Cup attempt #1
I know the intrusive thought that keeps you up at night. “I buy delicious 4 packs of Hemly Cider, yet my glasses only hold one bottle at a time. I also become clumsy by the time I get to bottle # 4 and I keep getting glass everywhere.”
We got you fam. Here in the Hemly Cider Flatware Technology Center we are in the R+D process of a revolutionary new drinking system. Un-breakable, capable of holding four bottles of cider at a time, and (come the zombie apocalypse) suitable for melee combat. Make no mistake, when they’re ready, you will sell your soul to drink from a Hemly challis.
I like to make things. I want to make pretty things, but 'pretty' is a high bar to clear. I settle for not ugly.
To get to not ugly, when I’m sketching out what I want to make, I use the golden ratio as much as possible. The golden ratio is my cheat for hiding my lack of artistry, education, and ability. The simple version of the golden ratio is you use math to size two things relative to each other. Wikipedia is going to do a better job of explaining the golden ratio than me.
This draft cup is made of some scrap steel pipe that we had lying around the shop. This 4 inch pipe had quarter inch thick walls, so the outside diameter of the pipe was 4.5 inches. I wanted to make the cup taller than it was wide so I multiplied 4.5 by 1.618 to get a 7.281-inch tall cup. I then rounded to the nearest quarter inch (7.25 inch) because there is no point in designing something more precisely than I can build.
For the handle, I wanted to make it smaller than the cup so I multiplied 4.5 by .618 to get 2.75 for the top then I multiplied 2.75 by .618 to get 1.75 for the bottom.
There are three parts to the cup: cylinder, base, and handle.
The cylinder is the piece of pipe that I cut to length in the band saw.
The base is a piece of ¼-inch plate that I cut in a circle ¼ of an inch proud of the cylinder. This made a bottom lip on the cup and gave me something convenient to land my welds on.
I “T” welded the two parts together with a buzzbox welder and 1/8 inch 6011 rod. I tacked the four corners at 75 amps made a first skinny pass at 90 amps and made a third wide pass at 120 amps. Between passes, I knocked the slag off.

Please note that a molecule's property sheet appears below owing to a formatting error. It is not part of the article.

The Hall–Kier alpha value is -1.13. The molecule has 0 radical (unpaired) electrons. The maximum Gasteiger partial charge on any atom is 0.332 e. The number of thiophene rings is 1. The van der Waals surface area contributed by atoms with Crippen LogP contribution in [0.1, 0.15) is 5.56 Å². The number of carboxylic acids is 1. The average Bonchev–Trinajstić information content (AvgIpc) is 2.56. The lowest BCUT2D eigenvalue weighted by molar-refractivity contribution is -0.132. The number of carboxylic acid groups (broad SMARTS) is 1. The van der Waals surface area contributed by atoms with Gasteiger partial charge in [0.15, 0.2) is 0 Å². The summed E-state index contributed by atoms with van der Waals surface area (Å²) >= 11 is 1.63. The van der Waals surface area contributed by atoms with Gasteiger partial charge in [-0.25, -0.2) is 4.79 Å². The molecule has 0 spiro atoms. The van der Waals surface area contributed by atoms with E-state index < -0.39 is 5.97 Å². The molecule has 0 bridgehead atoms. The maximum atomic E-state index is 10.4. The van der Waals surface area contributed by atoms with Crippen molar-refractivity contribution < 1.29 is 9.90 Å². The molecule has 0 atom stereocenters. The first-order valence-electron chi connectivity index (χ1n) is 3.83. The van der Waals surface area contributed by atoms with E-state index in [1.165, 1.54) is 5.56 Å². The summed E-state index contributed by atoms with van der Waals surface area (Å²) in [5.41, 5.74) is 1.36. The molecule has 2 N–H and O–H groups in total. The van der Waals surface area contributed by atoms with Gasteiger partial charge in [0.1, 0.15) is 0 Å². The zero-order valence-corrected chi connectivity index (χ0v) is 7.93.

The handle was a piece of ¾ by ¼-inch flat stock. I tried using great grandpa’s anvil to smash the big curve. That was hard. I usually bend stuff in the vice when we do this kind of thing. I don’t know if it was my lack of skill that made the anvil hard to use. Or if anvils are inherently a brutal way to make a curve. I am definitely going to look at some you-tube videos before I try that again. I then welded the handle to the cup.
To take this plain-Jane heavy, metal cup and turn it into a proper Hemly Cider cup, I needed some decoration. I added our star logo. I figured that there were two ways to make the logo ‘Innie’ and ‘outie’.
I tried ‘outie’ first. I drew the diamond and the H parts of the logo with hardfacing welding rod. I knew that the lines were going to be wide, so I made the parts as large as I could fit on the cup. As you can see, the result was like the end of the first Indiana Jones movie when the Nazis got their faces melted off; it’s horrible, but a joyous horrible. I stopped working on that side and flipped to the other side for plan B.
I made the ‘innie’ with a variety of different dremmel bits. Because I had more control on the weight of the lines, I sized the logo to the cup by the golden ratio. I made the diamond and the H the same as I did on the hardfacing version. I could not get enough contrast on the reliefs to make the logo read from a distance. Crap.
The sunny way to think of it: I did find two ways not to decorate a zombie smashing cider cup.
Lessons for the future
The saying “measure twice, cut once” should have a bit that goes before that: “Draw out thrice, measure twice, cut once.
One of the bigger goofs I made was a math error. I fat fingered the .618 as .68 into my calculator, which made my cup length number come out too long. I also didn’t take the height of the base plate into account so it is even 0.25 inches longer than it should have been. Both of those were gross bonehead moves.
More importantly, the cup is way too heavy. It weighs more than 10 lbs. empty and 13 full. I can’t drink out of it when holding the handle with one hand. A cup that you can’t use isn’t much of a cup.
The next time I try this I’ll spend a couple more minutes looking for pipe that is closer to 1/8 wall. That will weigh half as much and still last 10,000 years, even if it won’t kill zombies as well (But can you kill zombies anyways? Aren’t they already dead?). The problem with 1/8 inch metal is I have trouble stick welding it without burning holes through it like face hugger blood from the movie Alien. I’ll have to figure out mig.
The decoration stuff is going to take some fiddling. The three things that I’m going to fiddle around with next time:
1) The ‘outie’ approach using a mig wire that sits on top of the base metal.
2) Plating the cup in copper, or something like that, so that once you scratch the surface the different types of metal would contrast each other.
3) Inlaying the etched surface with some solder or braze to make the contrast stand out more.
Flatware is posed for the disruptive change that only a passionate and dedicated team, like us here at the Hemly Cider Flatware Technology Center, can bring. We will bring that change. You are in good hands – even if those hands aren’t strong enough to drink out of a 10 lb. cup.
I almost forgot. This is a blog. I had a ham sandwich today for lunch. It was good.